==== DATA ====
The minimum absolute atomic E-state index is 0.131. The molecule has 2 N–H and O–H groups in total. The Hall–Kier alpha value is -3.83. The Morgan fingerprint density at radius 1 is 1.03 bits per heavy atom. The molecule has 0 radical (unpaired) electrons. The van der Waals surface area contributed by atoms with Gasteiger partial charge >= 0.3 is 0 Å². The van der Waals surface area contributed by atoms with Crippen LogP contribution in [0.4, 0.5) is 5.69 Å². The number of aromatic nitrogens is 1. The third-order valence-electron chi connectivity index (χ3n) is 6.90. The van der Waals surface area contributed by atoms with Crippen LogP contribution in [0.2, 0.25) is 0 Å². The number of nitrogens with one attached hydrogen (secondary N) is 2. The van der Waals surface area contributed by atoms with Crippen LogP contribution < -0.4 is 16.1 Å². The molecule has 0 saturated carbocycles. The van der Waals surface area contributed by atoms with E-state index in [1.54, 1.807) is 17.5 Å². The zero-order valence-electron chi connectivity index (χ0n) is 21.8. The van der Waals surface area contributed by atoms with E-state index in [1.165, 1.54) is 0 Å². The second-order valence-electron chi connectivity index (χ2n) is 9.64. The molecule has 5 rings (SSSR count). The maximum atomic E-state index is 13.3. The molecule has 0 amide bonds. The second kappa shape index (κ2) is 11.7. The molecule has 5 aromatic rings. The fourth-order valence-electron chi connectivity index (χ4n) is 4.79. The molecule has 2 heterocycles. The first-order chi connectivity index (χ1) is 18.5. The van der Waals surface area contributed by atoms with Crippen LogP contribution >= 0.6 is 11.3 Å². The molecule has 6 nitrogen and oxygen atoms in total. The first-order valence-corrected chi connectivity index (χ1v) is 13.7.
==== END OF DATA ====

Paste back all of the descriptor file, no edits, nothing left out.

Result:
The minimum absolute atomic E-state index is 0.131. The molecule has 2 N–H and O–H groups in total. The Hall–Kier alpha value is -3.83. The Morgan fingerprint density at radius 1 is 1.03 bits per heavy atom. The molecule has 0 radical (unpaired) electrons. The van der Waals surface area contributed by atoms with Gasteiger partial charge >= 0.3 is 0 Å². The van der Waals surface area contributed by atoms with Crippen LogP contribution in [0.4, 0.5) is 5.69 Å². The number of aromatic nitrogens is 1. The third-order valence-electron chi connectivity index (χ3n) is 6.90. The van der Waals surface area contributed by atoms with Crippen LogP contribution in [0.2, 0.25) is 0 Å². The number of nitrogens with one attached hydrogen (secondary N) is 2. The van der Waals surface area contributed by atoms with Crippen LogP contribution < -0.4 is 16.1 Å². The molecule has 0 saturated carbocycles. The van der Waals surface area contributed by atoms with E-state index in [1.54, 1.807) is 17.5 Å². The zero-order valence-electron chi connectivity index (χ0n) is 21.8. The van der Waals surface area contributed by atoms with E-state index in [1.165, 1.54) is 0 Å². The second-order valence-electron chi connectivity index (χ2n) is 9.64. The molecule has 5 rings (SSSR count). The maximum atomic E-state index is 13.3. The molecule has 0 amide bonds. The second kappa shape index (κ2) is 11.7. The molecule has 5 aromatic rings. The fourth-order valence-electron chi connectivity index (χ4n) is 4.79. The molecule has 2 heterocycles. The first-order chi connectivity index (χ1) is 18.5. The van der Waals surface area contributed by atoms with Crippen LogP contribution >= 0.6 is 11.3 Å². The molecule has 6 nitrogen and oxygen atoms in total. The first-order valence-corrected chi connectivity index (χ1v) is 13.7.